In the tough economic times, business leaders throughout the United States are facing many difficult issues; there is another factor which may be increasingly hurting bottom lines. That factor that they might not be thinking about is the cost of lost productivity due to caregiving responsibilities among their employees.

The Cost of Caregiving

According to Gallup research sponsored by Pfizer/ReACT (Respect A Caregiver's Time), more than one in six Americans who have a full-time or part-time job report that they also assist with care for an elderly or disabled family member, relative, or friend. These workers, on average, miss 6.6 days of work per year because of caregiving responsibilities. Gallup estimates that the cost of lost productivity due to absenteeism among full-time working caregivers is more than $25 billion annually. This estimate climbs above $28 billion when part-time caregivers are included.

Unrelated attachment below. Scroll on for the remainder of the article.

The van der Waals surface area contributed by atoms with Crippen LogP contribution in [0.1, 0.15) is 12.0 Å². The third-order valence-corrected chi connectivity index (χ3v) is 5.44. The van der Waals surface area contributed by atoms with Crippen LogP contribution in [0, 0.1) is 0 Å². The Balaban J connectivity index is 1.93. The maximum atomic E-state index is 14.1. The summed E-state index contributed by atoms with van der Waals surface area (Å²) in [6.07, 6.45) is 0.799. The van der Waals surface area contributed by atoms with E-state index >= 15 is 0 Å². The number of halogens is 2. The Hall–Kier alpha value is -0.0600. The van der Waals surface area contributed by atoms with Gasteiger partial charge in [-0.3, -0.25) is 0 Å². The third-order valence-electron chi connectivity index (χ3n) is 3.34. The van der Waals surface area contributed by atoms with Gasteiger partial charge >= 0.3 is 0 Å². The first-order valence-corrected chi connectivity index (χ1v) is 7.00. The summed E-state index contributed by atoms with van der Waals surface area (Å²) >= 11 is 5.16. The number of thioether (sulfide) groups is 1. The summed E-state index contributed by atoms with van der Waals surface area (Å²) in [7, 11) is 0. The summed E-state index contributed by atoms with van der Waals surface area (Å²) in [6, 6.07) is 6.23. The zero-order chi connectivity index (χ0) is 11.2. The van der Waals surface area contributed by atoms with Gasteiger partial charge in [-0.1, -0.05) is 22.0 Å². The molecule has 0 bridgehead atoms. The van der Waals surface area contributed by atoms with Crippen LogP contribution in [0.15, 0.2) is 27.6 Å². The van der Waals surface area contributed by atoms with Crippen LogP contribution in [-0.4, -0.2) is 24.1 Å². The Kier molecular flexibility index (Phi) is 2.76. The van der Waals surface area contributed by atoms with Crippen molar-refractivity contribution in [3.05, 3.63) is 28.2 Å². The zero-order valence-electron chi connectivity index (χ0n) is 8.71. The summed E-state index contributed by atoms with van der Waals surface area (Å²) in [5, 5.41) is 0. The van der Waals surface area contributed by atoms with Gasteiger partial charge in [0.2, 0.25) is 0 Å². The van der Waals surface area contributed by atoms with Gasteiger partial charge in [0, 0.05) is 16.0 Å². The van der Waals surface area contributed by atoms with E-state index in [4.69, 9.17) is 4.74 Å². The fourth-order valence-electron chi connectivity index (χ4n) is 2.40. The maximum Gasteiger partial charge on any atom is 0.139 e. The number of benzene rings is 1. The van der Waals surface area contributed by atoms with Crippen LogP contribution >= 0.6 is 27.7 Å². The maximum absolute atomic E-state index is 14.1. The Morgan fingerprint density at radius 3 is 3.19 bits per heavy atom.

Caregivers Demographics

Of those 1 in 6 workers serving in the caregiver role, 46% are men. Further, though the percentage of caregivers tends to decrease somewhat as education and income increase, 15% of working Americans with a college degree or who make at least $90,000 per year are caregivers.

Limited Resources for Caregivers

Gallup analysis indicates that employers and managers tend to be more aware of caregiving responsibilities among workers when the company is smaller, when the caregiver lives with the person whom he or she provides care for, and when the employee has at least three years of tenure in the company. Employers and managers are less likely to know about or notice caregiving responsibilities of newer employees in large companies. Caregivers in the U.S. workforce often have limited resources in the workplace to support their caregiving responsibilities. While about two-thirds have paid or unpaid vacation time they can use for caregiving and more than half can use paid or unpaid sick leave for caregiving, offerings trail off quickly beyond that.

Conclusion

Clearly caregivers make personal and professional sacrifices to provide support for another person. What can we do to help alleviate the emotional and financial burden on caregivers?

Results provided by Dan Witters, the Global Practice Lead of Research and Development for Gallup. Read more here

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